The procedure for transferring parts is as follows. As a result of the precise part orientation on the input belt assembly 110 and the data from the input side cameras 152, the computer system 18 "knows" that each part is at the desired end point 154 along the precisor rail 126 and stopping edge 153 of each input belt assembly 110. The computer system 18 positions the trolley 180 (having vacuum heads 82) along the drum 172 and above the parts 35 with the lead screw 181. Cam shafts within the trolley 180, lower the vacuum heads 82 to pick up the parts 35. After the parts 35 are picked up, the drums 172, 174 are each rotated ninety degrees (in opposite directions) by the motors 176, 178. The picked up parts are interfaced with the test contactor 6 of test station 8. The lead screw 181 moves the trolley 180 along the lined-up drums 172, 174, moving the trolley 180 from drum 172 to drum 174. After the electrical test at the test contactor 6 is complete, the trolley 180 moves so that it is completely on the output side drum 174 (see FIG. 19). The drum 174 is then rotated ninety degrees to position the parts 35 over the output belt assemblies 210. The computer 18 then releases the vacuum in the vacuum heads 82 and the parts are placed on the output belts 212.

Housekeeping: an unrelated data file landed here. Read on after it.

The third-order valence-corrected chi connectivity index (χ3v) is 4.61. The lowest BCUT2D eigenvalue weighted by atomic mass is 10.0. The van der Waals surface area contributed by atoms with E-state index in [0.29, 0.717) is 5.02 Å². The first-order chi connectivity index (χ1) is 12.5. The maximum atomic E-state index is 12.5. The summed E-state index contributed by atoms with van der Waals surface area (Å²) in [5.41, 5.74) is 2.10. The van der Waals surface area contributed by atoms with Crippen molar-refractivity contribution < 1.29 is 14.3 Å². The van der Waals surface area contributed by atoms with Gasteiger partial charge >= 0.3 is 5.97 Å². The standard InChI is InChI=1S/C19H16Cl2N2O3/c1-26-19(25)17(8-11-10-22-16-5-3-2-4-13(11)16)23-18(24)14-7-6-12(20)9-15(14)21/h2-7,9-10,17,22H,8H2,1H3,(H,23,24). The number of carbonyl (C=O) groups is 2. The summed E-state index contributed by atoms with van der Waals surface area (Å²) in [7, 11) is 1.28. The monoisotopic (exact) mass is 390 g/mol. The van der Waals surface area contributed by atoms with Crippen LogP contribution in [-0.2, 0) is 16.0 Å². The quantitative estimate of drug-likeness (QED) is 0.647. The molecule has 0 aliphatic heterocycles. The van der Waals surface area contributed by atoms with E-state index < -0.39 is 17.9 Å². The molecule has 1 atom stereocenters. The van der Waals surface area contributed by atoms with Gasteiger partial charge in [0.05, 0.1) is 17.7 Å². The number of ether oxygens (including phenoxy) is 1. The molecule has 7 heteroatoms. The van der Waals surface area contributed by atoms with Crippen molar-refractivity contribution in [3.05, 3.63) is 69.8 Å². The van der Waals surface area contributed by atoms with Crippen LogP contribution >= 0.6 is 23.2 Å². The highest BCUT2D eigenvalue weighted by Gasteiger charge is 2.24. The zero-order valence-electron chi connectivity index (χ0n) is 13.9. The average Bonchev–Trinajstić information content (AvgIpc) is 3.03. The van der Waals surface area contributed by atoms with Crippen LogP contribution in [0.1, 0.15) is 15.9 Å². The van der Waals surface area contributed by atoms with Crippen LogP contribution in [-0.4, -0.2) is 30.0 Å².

While trolley 180 is testing parts at the test contactor 6, the other trolley 182 moves in the opposite direction towards drum 172. In this manner, while trolley 180 is dropping parts off on the output side 24, the other trolley 182 is able to pick up a new batch of parts on the input side 20. Thus, by using two trolleys 180, 182 and two drums 172, 174 operating in parallel, the handler 10 can deliver a more nearly continuous stream of parts to the test contactor 6.